BC’s cannabis regulations give local governments the power to control cannabis in their jurisdictions, and even landlords and strata councils are getting the authority to ban smoking and growing on their premises.

With legalization months away, smoking and growing cannabis in your home, apartment, or condo will be a big issue, especially in rental properties and multi-family complexes. Lawyers and condo associations in Alberta are already recommending that landlords and strata councils start prohibiting smoking and growing cannabis on their premises before it’s legalized.

Condos are also being warned that if they mishandle medical cannabis issues they could face Human Rights challenges on disability grounds.

Across the country, buildings are already implementing new rules. In Ontario, a condo board in Ottawa banned smoking in December 2017 in anticipation of cannabis legalization, and residents can only grow cannabis if they have a doctor’s prescription for medical cannabis.

As the president of North Alberta’s chapter of the Canadian Condominium Institute told CBC, “Some condo boards already have smoke-free regulations, but most buildings allow owners to smoke in their own units.”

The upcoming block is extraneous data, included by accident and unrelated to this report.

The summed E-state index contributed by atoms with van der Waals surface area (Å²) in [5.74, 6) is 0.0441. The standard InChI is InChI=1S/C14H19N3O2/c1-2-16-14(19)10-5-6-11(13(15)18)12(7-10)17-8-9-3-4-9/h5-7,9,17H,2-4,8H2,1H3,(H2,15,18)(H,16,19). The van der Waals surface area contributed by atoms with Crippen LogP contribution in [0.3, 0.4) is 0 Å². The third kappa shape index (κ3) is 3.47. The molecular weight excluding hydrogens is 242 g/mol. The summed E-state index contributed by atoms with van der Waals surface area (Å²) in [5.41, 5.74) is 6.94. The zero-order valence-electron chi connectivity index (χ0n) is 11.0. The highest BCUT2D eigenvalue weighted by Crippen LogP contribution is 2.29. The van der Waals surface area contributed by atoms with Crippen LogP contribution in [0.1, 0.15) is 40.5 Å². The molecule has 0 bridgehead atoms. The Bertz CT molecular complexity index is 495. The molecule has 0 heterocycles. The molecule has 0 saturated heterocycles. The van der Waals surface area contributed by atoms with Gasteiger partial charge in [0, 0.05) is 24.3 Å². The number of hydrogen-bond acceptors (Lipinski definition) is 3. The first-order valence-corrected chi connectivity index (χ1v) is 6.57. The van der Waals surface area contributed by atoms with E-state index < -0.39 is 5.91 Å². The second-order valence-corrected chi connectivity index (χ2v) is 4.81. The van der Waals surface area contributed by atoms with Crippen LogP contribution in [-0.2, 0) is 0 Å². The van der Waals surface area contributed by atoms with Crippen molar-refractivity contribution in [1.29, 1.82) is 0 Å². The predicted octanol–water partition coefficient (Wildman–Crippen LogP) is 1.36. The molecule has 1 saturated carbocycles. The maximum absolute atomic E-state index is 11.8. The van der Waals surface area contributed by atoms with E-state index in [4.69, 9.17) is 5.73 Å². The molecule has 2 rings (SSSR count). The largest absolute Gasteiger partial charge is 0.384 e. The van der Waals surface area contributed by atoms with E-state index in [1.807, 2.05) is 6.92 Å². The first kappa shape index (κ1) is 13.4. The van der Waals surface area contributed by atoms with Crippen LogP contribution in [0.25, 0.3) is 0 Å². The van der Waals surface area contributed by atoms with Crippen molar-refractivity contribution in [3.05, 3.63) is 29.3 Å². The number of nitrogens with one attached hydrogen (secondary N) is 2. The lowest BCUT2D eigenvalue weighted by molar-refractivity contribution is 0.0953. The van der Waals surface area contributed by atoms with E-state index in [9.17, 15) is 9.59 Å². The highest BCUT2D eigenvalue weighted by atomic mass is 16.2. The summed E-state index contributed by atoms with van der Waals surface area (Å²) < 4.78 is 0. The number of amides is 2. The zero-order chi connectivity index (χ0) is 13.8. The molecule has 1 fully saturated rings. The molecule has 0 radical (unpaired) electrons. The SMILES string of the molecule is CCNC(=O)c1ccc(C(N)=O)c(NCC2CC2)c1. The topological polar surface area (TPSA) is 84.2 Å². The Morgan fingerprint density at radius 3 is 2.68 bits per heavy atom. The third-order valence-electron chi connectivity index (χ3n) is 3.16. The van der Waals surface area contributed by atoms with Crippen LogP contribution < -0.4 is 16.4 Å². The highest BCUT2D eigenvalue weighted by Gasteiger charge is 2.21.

Is this too much power for landlords and strata councils?

Will leaving the decision on cannabis up to local governments, landlords, and strata councils only further complicate things by adding level upon level of bylaws to regulations that already vary from province to province? Wouldn’t this also create an even greater enforcement headache, not to mention considerable confusion for consumers?

Especially in a city like Vancouver where 43% of the population are renters and a housing vacancy rate that hovers between 0-1%, you could argue these new rules give landlords and strata too much power in one of Canada’s most expensive housing markets.

If cannabis is banned at home and banned in public places, with no consumption lounges in the foreseeable future, has the weed really been freed? The short answer is no, and so the fight against Prohibition continues.


Photo courtesy of Corporate Stays.